Stanley Milgram (1933-1984) was an eminent American psychologist who was famous for his innovative approach. His study, called The Milgram experiment, caused controversy among the general public and fellow psychologists alike and most of his other experiments have been influential in development of psychology.
Stanley Milgram was born on August 15, 1933 in the Bronx, New York City. His parents were immigrants; his father Samuel was a Hungarian Jew and his mother Adele came from Romania. While at school, Milgram excelled in all subjects and he was as good at science as he was at art. He first attended James Monroe High School, where he was a member of an honor society and also the school newspaper's editor. After that he continued his education in Queens College, from which he graduated in 1954 with a major in political sciences.
Initially, Milgram considered moving on to Columbia University but changed his mind and enrolled in Harvard University in the relatively new department of Social Relations. At Harvard, he was mentored by Gordon Allport and achieved a Ph.D. in Social Psychology in 1960. While doing a research for his dissertation, Milgram spent a year in Norway and one in France.
Milgram's doctoral thesis was based on cross-cultural differences in conformity, so spending time abroad gave him the data he needed to conduct his research. More than 400 people were subjects to his test. He concluded that Norwegians felt more pressure to conform than the French. He said: "The group is always willing to perform in the laboratory at the experimenter's convenience." In the early 1960s, Milgram moved to Yale, where his experiments on obedience began. The National Science Foundation funded this work.
The experiment consisted of two people in a room, who were described as a teacher and a learner. In fact only the teacher was a subject of the experiment but they did not know it. The teacher asked the learner questions and had to inflict an electric shock on the learner for each wrong answer. The voltage increased by 15 volts with each mistake. There was no shock at all, since the learner was a part of the set-up. They were asked to demonstrate distress, pain and even symptoms of heart problems. If a teacher decided to stop the test, they were given orders to continue inflicting the shocks until a maximum of 450 volts were reached. Milgram's finding showed that 65 percent of the subjects reached the maximum power.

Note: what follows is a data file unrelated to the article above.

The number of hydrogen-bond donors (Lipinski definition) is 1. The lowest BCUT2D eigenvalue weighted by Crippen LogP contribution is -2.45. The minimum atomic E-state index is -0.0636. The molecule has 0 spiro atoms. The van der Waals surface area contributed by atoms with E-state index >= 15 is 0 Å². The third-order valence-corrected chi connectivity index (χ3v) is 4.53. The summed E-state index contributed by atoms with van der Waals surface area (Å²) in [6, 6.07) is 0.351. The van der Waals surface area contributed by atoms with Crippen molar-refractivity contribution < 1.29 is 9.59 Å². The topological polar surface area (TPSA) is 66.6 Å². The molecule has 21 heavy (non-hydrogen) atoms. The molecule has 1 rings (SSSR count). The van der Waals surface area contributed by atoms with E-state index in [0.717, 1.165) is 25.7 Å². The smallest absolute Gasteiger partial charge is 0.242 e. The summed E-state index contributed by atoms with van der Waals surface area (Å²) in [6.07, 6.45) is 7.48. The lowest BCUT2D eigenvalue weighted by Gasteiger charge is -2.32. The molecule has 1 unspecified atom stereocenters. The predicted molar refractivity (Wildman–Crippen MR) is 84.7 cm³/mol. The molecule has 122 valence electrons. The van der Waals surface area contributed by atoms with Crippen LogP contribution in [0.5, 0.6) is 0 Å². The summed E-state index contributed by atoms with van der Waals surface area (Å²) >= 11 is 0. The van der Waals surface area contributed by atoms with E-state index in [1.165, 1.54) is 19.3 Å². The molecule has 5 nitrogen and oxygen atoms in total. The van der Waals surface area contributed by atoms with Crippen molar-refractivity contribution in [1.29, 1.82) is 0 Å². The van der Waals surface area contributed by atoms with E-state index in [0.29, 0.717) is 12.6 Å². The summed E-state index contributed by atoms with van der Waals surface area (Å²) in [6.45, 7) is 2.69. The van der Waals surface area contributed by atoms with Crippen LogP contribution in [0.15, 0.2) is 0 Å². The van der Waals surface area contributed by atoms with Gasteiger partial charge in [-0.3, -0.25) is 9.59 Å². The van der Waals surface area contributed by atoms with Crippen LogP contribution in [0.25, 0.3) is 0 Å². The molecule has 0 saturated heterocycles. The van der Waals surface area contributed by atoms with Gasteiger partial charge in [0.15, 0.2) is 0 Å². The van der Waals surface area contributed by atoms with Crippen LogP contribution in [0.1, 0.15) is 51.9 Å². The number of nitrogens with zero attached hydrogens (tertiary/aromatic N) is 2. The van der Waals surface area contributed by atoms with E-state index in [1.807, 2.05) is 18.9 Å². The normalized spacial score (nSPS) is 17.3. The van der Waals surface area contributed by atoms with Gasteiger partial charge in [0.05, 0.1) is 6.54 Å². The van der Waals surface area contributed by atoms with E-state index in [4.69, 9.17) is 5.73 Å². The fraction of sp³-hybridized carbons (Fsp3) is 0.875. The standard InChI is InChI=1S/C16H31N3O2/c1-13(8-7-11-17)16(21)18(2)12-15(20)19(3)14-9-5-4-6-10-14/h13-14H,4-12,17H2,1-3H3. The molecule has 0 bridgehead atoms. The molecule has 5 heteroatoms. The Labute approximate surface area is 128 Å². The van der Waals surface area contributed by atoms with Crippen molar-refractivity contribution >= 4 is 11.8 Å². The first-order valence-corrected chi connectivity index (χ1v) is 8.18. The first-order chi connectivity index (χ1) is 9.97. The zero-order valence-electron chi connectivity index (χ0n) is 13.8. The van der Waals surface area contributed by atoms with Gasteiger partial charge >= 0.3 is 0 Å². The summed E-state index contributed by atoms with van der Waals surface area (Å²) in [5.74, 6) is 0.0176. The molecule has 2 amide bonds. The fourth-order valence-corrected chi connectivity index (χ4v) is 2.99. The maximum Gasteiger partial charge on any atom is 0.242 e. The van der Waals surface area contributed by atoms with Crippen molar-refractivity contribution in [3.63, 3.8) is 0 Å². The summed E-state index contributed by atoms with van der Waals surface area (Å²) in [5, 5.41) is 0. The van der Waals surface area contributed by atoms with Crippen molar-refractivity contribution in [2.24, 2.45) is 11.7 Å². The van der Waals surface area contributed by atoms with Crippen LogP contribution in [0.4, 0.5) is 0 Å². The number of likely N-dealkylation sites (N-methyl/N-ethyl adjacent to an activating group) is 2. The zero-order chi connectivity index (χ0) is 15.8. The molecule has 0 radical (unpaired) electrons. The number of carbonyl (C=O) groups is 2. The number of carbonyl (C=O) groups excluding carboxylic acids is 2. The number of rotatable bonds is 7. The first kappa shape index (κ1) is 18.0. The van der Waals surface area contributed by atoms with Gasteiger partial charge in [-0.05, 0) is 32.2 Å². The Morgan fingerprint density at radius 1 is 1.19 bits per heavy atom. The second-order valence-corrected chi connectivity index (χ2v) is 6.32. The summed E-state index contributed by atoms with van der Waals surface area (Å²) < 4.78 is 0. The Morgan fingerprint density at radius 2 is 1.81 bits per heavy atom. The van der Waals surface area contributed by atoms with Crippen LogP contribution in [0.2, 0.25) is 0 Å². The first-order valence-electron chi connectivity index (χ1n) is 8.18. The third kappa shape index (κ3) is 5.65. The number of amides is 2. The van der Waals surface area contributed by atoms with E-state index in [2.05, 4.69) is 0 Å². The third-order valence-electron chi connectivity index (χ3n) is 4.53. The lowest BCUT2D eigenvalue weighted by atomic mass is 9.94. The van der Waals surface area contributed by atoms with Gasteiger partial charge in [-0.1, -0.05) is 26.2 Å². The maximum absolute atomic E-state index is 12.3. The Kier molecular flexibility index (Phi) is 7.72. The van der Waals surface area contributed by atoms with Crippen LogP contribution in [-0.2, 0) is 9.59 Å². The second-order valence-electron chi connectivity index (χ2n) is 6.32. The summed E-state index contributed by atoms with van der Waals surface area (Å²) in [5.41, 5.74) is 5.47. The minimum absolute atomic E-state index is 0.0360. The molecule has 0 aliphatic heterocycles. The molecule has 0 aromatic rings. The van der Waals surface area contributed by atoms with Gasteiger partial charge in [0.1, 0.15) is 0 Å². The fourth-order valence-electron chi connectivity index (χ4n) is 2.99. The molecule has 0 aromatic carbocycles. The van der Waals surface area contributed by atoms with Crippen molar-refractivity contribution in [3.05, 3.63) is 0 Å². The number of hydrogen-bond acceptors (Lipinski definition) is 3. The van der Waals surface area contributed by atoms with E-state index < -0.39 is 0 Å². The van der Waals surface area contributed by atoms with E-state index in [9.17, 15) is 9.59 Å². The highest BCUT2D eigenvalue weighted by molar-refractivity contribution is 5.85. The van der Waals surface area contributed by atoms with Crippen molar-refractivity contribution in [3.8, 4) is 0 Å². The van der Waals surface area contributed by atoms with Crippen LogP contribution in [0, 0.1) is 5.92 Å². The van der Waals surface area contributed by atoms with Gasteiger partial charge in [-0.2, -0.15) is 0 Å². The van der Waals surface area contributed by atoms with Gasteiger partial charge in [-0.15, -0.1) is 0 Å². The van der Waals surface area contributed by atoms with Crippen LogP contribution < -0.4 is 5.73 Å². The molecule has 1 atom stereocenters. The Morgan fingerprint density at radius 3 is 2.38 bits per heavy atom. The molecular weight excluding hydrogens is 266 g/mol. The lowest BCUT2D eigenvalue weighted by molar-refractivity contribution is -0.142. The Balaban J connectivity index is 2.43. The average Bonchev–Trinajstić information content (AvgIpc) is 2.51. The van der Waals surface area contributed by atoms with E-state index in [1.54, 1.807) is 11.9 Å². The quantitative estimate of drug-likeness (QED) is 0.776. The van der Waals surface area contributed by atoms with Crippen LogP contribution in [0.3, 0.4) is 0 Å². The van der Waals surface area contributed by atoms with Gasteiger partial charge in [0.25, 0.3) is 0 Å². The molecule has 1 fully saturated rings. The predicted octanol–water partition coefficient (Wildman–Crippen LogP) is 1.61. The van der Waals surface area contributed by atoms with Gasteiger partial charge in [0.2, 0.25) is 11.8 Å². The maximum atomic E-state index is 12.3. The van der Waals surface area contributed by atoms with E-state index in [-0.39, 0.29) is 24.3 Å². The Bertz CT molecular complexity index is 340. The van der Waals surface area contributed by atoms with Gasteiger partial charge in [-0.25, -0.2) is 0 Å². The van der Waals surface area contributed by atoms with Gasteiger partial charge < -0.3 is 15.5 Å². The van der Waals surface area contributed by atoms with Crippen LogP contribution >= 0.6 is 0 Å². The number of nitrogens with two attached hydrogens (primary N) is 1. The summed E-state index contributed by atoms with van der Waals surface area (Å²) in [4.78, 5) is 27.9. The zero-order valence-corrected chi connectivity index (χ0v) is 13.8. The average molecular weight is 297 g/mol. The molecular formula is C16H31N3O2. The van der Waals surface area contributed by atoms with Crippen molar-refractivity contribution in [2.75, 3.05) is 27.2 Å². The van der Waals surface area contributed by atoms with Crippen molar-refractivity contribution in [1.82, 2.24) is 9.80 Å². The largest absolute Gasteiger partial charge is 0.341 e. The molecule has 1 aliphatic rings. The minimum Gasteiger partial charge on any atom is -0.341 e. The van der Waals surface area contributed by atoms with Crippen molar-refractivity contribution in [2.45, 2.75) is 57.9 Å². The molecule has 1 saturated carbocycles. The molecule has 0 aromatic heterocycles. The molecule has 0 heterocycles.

Milgram published the results in 1963 and immediately became the subject of a national debate. His experiment was classified as unethical and misleading for the subjects, who only wished to help and please the psychologist. However, this method was taken into consideration in various trials against suspected Nazi perpetrators. In 1985, two mandatory psychology courses, based on Milgram's findings, were introduced to the United States Army.
Although they do not match the popularity of the obedience experiment, the rest of Milgram's experiments are no less notable and interesting. The ‘Small World' phenomenon, for instance, suggests that any person in the world can reach any other person in the world via six acquaintances. Despite the fact that the results of this experiment were considered inconclusive, the theory is still remarkably popular. The ‘Lost Letter Experiment' studied people's willingness to help others when it was not required. Stamped and sealed letters were left at random public places and Milgram examined whether passers-by would pick them up and re-send them. Milgram also studied the effects of violence on TV. The participants in the experiment were shown three different endings of a TV series and findings revealed that the subjects who have seen the violent ending were no more prone to violence than others.
In 1967, Milgram moved to City University of New York and became head of the social psychology program. In 1970, he published The Experience of Living in Cities, which had a profound influence on the development of urban psychology. In 1980, while he was carrying out another series of experiments, he had a heart attack. Four more experiments ensued over the next few years and in 1984 Milgram died in New York City, leaving a wife and two children behind.